Practice Areas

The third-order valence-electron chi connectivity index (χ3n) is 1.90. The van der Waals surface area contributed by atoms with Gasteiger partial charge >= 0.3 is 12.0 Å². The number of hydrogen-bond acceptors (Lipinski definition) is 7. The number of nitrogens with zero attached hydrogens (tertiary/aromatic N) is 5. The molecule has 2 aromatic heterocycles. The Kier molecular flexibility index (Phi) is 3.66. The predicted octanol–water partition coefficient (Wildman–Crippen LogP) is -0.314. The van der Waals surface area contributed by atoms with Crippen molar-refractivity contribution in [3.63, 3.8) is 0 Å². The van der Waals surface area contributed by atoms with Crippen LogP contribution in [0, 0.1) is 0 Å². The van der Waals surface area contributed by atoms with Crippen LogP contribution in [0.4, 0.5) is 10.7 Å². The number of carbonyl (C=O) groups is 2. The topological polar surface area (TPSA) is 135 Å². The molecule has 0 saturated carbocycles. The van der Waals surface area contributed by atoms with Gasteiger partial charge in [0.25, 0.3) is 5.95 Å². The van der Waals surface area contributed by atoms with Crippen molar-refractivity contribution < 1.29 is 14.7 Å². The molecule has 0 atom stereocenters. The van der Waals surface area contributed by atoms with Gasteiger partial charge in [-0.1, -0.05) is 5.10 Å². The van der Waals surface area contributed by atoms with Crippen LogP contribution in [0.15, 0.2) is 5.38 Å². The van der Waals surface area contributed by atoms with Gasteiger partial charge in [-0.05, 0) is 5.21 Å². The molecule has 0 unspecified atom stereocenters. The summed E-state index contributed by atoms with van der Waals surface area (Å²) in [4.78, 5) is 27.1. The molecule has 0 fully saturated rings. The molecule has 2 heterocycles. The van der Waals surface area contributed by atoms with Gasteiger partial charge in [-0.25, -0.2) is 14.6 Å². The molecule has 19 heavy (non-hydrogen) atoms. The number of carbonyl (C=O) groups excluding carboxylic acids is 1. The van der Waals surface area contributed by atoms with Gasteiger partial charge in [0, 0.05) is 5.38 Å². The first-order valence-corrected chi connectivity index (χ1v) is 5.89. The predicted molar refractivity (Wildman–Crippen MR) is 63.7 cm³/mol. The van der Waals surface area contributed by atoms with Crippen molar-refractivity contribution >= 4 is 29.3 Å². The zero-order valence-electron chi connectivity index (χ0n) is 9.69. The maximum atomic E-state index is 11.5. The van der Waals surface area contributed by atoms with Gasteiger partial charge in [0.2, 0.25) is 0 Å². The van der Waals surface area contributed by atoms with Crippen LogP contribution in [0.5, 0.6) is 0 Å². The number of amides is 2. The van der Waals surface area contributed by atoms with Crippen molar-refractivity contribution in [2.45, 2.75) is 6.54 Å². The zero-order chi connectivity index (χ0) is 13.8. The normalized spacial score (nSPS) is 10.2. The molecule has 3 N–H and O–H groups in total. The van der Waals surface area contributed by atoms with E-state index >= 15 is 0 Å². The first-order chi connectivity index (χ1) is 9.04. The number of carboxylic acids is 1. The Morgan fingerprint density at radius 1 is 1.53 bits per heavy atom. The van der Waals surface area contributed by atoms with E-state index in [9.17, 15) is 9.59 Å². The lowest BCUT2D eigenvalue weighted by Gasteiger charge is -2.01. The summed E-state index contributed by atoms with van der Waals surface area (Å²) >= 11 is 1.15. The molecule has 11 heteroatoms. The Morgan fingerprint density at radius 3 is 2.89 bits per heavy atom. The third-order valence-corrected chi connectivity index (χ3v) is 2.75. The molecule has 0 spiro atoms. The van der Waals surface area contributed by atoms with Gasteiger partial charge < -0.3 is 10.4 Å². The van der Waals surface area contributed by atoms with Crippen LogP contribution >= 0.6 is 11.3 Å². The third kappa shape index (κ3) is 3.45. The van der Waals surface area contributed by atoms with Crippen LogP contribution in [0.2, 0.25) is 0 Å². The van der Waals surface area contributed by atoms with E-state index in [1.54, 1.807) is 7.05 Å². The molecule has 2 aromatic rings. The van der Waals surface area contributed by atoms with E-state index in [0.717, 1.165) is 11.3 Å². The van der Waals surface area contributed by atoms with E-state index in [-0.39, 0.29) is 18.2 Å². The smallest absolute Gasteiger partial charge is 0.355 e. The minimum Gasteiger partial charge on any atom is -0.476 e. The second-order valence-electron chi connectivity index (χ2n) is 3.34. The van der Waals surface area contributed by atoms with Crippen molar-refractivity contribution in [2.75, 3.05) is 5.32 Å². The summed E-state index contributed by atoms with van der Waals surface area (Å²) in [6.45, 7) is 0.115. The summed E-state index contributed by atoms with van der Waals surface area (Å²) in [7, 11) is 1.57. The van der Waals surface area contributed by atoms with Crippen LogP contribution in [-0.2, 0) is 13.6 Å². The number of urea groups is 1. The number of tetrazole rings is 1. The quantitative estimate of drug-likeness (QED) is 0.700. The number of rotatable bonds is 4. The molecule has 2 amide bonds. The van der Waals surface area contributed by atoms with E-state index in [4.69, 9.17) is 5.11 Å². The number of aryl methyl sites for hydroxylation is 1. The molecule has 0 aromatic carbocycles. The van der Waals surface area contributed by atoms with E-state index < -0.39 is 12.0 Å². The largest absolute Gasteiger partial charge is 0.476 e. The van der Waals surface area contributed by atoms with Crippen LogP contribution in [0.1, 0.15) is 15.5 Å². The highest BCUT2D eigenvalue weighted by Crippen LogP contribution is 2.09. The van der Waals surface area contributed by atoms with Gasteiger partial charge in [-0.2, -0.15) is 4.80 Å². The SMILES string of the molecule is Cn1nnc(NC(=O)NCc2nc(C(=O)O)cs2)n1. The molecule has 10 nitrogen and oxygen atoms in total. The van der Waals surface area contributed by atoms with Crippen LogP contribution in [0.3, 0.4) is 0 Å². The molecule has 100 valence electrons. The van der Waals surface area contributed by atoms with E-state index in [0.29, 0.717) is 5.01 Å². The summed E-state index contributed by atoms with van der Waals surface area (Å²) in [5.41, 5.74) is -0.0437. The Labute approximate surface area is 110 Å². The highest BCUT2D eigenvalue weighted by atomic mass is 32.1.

California Wage and Hour shutterstock_95745310 The law regarding overtime is simple: a non-exempt employee must be paid at least minimum wage and  time-and-a-half for all hours worked over eight hours in any workday or over 40 hours in a workweek. Some companies routinely violate wage-and-hour laws, by making non-exempt employees work through meal breaks and or rest breaks. Others misclassify certain workers as “exempt” employees even though they do not perform managerial or administrative duties to avoid paying overtime. More information about wage and hour laws can be found at www.dir.ca.gov/DLSE/dlse.html. Wrongful Termination shutterstock_121066456 Generally, an employee in California is presumed to be an “at-will” employee.  Therefore, an employee can be terminated for no reason at all.  But there are many ways to overcome this “at-will” presumption.  Arrange an appointment to discuss how this can be done. Also, an employer cannot fire an employee if it would violate a public policy. For example, there is a public policy against discrimination (see below), or firing someone because they blew the whistle on the employer, for example, for violating some law such as overtime pay laws. If you feel you have been wrongfully terminated, call me to arrange a consultation. Workplace Discrimination shutterstock_196142720 Workplace discrimination comes in many forms, such as when an employee is subjected to racist, sexist, ageist or otherwise inappropriate comments or gestures. In other cases, discrimination may not be quite as obvious. Discrimination can come in the form of disciplinary actions, termination, negative performance reviews, being passed up for promotions, harassment or being forced to take early retirement . Being treated differently from younger employees is a common form of workplace discrimination. The hallmark of discrimination is being treated differently from other employees on the basis of some protected class, such as one’s race, national origin, age, disability, medical condition, religion, or sexual orientation.  Therefore, if your boss fires you because he or she does not like the color of your tie, then you will probably not be able to claim discrimination. Sexual Harassment Sexual harassment is unwanted sexual advances, inappropriate touching, sexual comments or jokes, that interferes with someone’s job performance or creates a hostile or offensive work atmosphere. Sexual harassment can happen in many different ways. The victim and harasser could be the same gender, the victim or harasser could be a man or a woman, the victim could be harassed by a non-employee, the victim could be a witness to sexual harassment. The harasser’s acts must be unwelcome. It is illegal for an employer to retaliate against an employee for reporting illegal acts in the workplace. For information on discrimination laws visit https://www.dfeh.ca.gov/ or https://www.eeoc.gov/.